|TRENTON –– The Division of Alcoholic Beverage Control (ABC) today announced it has indefinitely suspended the liquor license of Basic Food and Liquor Mart, located in Harrison, for having a criminal disqualified interest in its license dating back to 2005. During the investigation of the store, the ABC found that the criminal interest, owner and operator Sanjaykan “Sonny” Patel, had committed a host of violations, including the sale of alcohol to a 14-year-old girl, which resulted in a three-day hospital stay for the juvenile.
As part of the agreement, Shakti Inc., the trading company that owns the license, will have to sell the license by October 1, 2014. Fifty percent of the sales price will be paid to the ABC as a financial penalty for the violations.
“Here is a prime example of why we do not allow criminals to hold a financial interest in a liquor license,” said Division of Alcoholic Beverage Control Director Michael Halfacre. “By having committed a crime of moral turpitude, Mr. Patel proved himself to be unfit to participate in the alcoholic beverage business. On more than one occasion, he showed shockingly poor judgment by selling alcohol to minors.”
Those who have been convicted of a crime of “moral turpitude” are barred from having a financial interest in an alcohol license in New Jersey. In 1994, Patel pled guilty to receiving stolen property; such a crime made him ineligible to hold an interest. However, Patel, 46, acquired a liquor license and began selling alcohol in 2005. In annual ABC administrative filings, he did not disclose his interest in the license, nor his criminal background. His wife was listed as the sole stockholder of Shakti Inc.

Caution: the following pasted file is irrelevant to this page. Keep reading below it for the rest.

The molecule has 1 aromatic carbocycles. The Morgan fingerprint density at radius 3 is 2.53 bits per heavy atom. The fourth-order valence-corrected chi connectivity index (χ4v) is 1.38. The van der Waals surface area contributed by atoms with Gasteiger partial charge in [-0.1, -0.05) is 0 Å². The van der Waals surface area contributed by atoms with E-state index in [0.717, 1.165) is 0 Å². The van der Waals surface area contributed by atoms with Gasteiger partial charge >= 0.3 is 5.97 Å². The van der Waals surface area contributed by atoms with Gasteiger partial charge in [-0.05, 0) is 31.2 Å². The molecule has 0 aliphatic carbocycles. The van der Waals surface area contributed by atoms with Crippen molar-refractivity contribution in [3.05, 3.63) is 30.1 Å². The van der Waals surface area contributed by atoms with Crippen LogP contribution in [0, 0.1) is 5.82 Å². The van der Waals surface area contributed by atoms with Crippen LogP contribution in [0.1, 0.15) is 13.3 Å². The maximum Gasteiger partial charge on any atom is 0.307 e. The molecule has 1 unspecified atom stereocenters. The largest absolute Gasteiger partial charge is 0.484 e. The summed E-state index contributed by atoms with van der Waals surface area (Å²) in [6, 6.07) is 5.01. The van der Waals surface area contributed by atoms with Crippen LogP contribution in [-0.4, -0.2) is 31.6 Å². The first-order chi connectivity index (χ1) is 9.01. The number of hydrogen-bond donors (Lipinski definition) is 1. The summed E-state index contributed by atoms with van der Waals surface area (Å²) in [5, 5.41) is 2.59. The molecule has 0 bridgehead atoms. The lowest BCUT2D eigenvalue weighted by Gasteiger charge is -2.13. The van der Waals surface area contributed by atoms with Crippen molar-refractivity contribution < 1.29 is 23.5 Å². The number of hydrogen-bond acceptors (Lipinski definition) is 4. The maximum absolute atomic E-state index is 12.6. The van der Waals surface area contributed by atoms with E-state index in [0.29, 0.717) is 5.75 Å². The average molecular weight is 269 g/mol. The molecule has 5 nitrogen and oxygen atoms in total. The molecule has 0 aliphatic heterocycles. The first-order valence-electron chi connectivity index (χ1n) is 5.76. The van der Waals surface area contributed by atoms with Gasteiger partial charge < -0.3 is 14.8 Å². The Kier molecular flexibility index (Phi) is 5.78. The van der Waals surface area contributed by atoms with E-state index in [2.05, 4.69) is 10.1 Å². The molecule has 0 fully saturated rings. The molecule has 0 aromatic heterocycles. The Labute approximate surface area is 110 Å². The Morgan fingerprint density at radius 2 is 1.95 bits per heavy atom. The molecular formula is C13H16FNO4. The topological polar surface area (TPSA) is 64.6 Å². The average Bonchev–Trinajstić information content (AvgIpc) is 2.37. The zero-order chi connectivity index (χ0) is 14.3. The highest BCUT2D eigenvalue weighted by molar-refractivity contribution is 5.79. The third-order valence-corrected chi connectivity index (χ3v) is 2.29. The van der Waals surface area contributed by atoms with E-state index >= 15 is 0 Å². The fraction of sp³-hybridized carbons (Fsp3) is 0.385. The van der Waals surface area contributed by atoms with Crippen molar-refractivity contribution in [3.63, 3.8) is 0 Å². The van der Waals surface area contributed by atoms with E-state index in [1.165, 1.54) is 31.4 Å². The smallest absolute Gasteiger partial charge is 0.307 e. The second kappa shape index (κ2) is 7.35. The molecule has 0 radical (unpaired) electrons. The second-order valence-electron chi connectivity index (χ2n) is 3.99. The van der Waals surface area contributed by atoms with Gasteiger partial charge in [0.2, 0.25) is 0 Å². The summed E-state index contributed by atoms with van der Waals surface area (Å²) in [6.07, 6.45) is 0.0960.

Basic Food and Liquor Mart came to the attention of the Division in late 2011 when the mother of a 14-year-old girl alleged Patel had sold her daughter and her 15-year-old friend three cans of Four Loko (since banned in New Jersey) and a bottle of Bacardi rum. After her daughter consumed the alcohol at a local park, she said her daughter suffered from abdominal pain, dizziness and difficulty breathing when she returned home. Police reports also say that the juvenile was taken by ambulance to a nearby hospital where she was diagnosed with acute pancreatitis, which required a three-day stay in the hospital’s intensive care unit.
The minor reported to police that this was not the first time she purchased alcohol from the store and that she had not been carded by Patel, who she said warned her: “don’t get caught”.
As a result of the mother’s report, the Division launched an investigation into the business, which yielded charges for the first incident and was the precursor for an ABC operation that caught Patel again selling to multiple underage persons, including a 16-year-old girl. During the course of this investigation, ABC detectives uncovered improprieties in the business’ ownership filings. This led to the discovery of Patel as a criminally disqualified interest.